Posted by: bundy44 | November 11, 2010 8:37 AM | Report abuse

I think it's pretty well-documented that Weber didn't retire, but was poop-canned.

I don't see why Weber would try to suggest otherwise and doubt he does.

Weber is still better than Kolbe. I don't think the Caps will win the Stanley Cup until they right the wrong.

No team has the right to win a Stanley Cup until they take care of the radio booth.

At minimum it means getting rid of Kolbe. Letting Weber do a few games would be nice too.

And, Mr. Snyder should be taking notes in Landover too......

Posted by: CF11555 | November 11, 2010 10:19 AM | Report abuse

Ron Weber was the greatest, grew up listening to him and Kolbe doesn't come close to comparing. Absolutely deserves to be in the Hall. (And I can't figure out why Caps fans need to still tolerate Kolbe - no better options, seriously?)

One thing, Kareem - not sure about your memory of the 12-2 game, that was at the Cap Centre. Maybe you're thinking of another game.

Posted by: katzistan | November 11, 2010 12:54 PM | Report abuse

@Katzistan,
You're right. It wasn't the 12-2 game from 1990 that I'm referring to. That was indeed a home game. It was the 10-3 win against Quebec in November 1991 that I should have referenced. Got my memories mixed up. They always say it's the first thing to go...

Kareem

Posted by: topshelf_22304 | November 11, 2010 1:10 PM | Report abuse

"You're right. It wasn't the 12-2 game from 1990 that I'm referring to. That was indeed a home game. It was the 10-3 win against Quebec in November 1991 that I should have referenced."

1991! A little off topic here, but who from this audience was present - or listening to Ron Weber - on the night of the Caps' worst defeat of all time? December 1991: I was in Cap Centre for the 8-6 loss to the NY Rangers, where the Caps gave up eight unanswered goals after going up 6-0. Seems that Mike Liut was in goal that night. Angry Cap fans were launching beer vessels onto the ice after the final horn ...

Unlikely that will ever happen during the Reign of Ovechkin

Posted by: yuri1 | November 11, 2010 4:06 PM | Report abuse

@Yuri1,
Yeah, I remember that 8-6 loss to the Rangers. I think both Ridley and Pivonka had hat tricks before the team melted down. The Rangers were good that year, I think they finished first or second in the NHL with the Caps finishing third.

If I recall correctly the 1991-92 was the season the Caps started off on fire, played medioce through the middle half of the season and finished very strong. I also remember that the Caps discovered an offense and had no problem scoring that year. Had we still had Scott Stevens - whom we should have never let depart - my bet is that we would have beat the Penguins and made some noise in the playoffs. It's not like we were intimadted by the Rangers as we'd beat them in the playoffs the previous two seasons.

With hindsight the 91-92 Caps were a very good team, but the core players (Ridley, Hunter, Iafrate, Langway, Dino) aged quickly and/or got injured in the following seasons and we never really saw that level of play again. Too bad.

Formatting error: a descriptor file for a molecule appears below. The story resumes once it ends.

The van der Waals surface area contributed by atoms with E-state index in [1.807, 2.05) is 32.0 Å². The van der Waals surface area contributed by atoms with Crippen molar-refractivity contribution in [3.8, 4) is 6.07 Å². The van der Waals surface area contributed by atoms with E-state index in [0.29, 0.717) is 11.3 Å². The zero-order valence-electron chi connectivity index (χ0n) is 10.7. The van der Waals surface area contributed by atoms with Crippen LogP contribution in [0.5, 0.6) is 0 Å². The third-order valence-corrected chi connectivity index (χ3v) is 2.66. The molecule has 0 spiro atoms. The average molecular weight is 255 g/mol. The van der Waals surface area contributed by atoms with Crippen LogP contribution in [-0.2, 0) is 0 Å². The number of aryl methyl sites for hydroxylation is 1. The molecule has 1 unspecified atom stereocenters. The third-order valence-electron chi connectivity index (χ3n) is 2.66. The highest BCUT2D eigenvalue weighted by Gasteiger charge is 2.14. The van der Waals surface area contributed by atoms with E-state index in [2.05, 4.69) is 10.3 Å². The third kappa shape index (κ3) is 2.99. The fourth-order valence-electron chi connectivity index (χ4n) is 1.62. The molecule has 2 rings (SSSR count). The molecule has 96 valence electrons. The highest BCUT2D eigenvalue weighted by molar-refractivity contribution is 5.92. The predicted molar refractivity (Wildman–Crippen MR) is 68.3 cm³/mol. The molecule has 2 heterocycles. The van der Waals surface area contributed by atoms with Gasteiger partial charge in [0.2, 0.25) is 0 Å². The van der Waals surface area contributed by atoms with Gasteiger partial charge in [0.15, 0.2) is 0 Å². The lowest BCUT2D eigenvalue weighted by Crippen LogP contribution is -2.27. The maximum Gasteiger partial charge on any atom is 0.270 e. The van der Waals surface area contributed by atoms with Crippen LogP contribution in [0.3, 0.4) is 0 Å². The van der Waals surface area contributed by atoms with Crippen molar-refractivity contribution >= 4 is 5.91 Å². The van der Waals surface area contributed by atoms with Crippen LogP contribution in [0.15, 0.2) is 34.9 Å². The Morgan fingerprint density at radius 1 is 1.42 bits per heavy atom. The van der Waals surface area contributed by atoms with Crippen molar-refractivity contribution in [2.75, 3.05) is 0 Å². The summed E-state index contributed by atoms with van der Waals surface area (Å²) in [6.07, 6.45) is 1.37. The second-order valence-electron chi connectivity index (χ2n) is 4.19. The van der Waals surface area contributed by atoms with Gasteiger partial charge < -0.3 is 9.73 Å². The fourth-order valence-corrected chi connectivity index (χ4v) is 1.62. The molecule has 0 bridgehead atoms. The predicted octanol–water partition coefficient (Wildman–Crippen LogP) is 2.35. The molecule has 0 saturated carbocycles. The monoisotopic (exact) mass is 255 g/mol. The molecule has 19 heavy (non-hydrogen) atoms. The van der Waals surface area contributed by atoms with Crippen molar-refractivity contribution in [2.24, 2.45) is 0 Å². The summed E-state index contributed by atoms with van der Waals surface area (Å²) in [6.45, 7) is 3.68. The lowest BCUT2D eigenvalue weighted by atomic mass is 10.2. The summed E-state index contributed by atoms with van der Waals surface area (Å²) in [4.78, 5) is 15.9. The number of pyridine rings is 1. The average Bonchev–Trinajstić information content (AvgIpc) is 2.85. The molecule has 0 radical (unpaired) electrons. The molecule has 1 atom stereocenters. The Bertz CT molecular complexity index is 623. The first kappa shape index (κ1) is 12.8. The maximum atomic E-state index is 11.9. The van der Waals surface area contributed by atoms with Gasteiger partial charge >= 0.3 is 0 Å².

Kareem

Posted by: topshelf_22304 | November 11, 2010 10:59 PM | Report abuse

Thank you everyone for trip down memory lane. I also loved/slightly annoyed by some of the Mr. Webers calls. never really got Ms. Twiddle.....

Also, as a 13/14 year old, walking to my after school work, or on a saturday shift. I used to love listening to Ron Weber's call (could not see really get cable or channel 20 was not showing).

Can not forget those late night west coast games in Winepeg, Edmonton, etc. Most of the games we would not win, for some reason we could not beat calgary, or winepeg out there.

Thank you Mr. Weber for lots of great memories...hate to be hater, but not sure why caps went from Weber to Kolbe, he mostly screams, i could see firing weber if there was a Herzog, or someone better out there. Sorry Steve, but you are painful to listen to.

Final memory: my first introdcution to hockey was while making collection calls for the washington post route in my high rise building. As i waited for this customer to write the check for the month, there was this strange thing on TV. Caps were playing Montreal, those days we had not beaten Montreal that often (sort of like last year).
Had no idea what hockey was, but from that day on, i became a CAPS fan, and have not looked back since, even through many heart breaks.

thank you again for the nice drive down memory lane.

Love you Ms. Twiddle...(i think)

Posted by: hunter321 | November 13, 2010 12:50 PM | Report abuse

Ron Weber was my favorite broadcaster of all time. He introduced me to the Capitals and NHL on WTOP 1500, during the late 70's and early 80's.
I also remember his broadcasting. He wasn't great. When you'd listen to Ron, he was like "Stevens dumps the puck in, and boy does Scotty like the all-you-can-eat at the Cheasapeake Bay Seafood House. OH THERE'S A TERRIBLE LOOKING GOAL BY TONELLI, Isles lead, 1-0!"

Yep, just like that. LOL, I didn't care.

Posted by: pga6 | November 14, 2010 12:11 AM | Report abuse

I want to forget that stupid David Poile era that Ron Weber was so much a part of (no fault of Ron's). Poile is the grim-reaper for goal-scoring forwards. If the Preds had the nads to go after Gaborik last year, and deal for Spezza this year they would be an instant Cup contender.

Ron Weber was grossly overrated and I never cared for him. I do have nostalgic memories of snuggling with my "transistor" radio and listening to the Caps on a West Coast swing -- one night playing the Kings with Pete Peters in net. But thats Caps nostalgia, not Ron Weber. I for one, love Steve Kolbe. He is awesome!!!

Posted by: Political_Stratgst | November 15, 2010 3:51 PM | Report abuse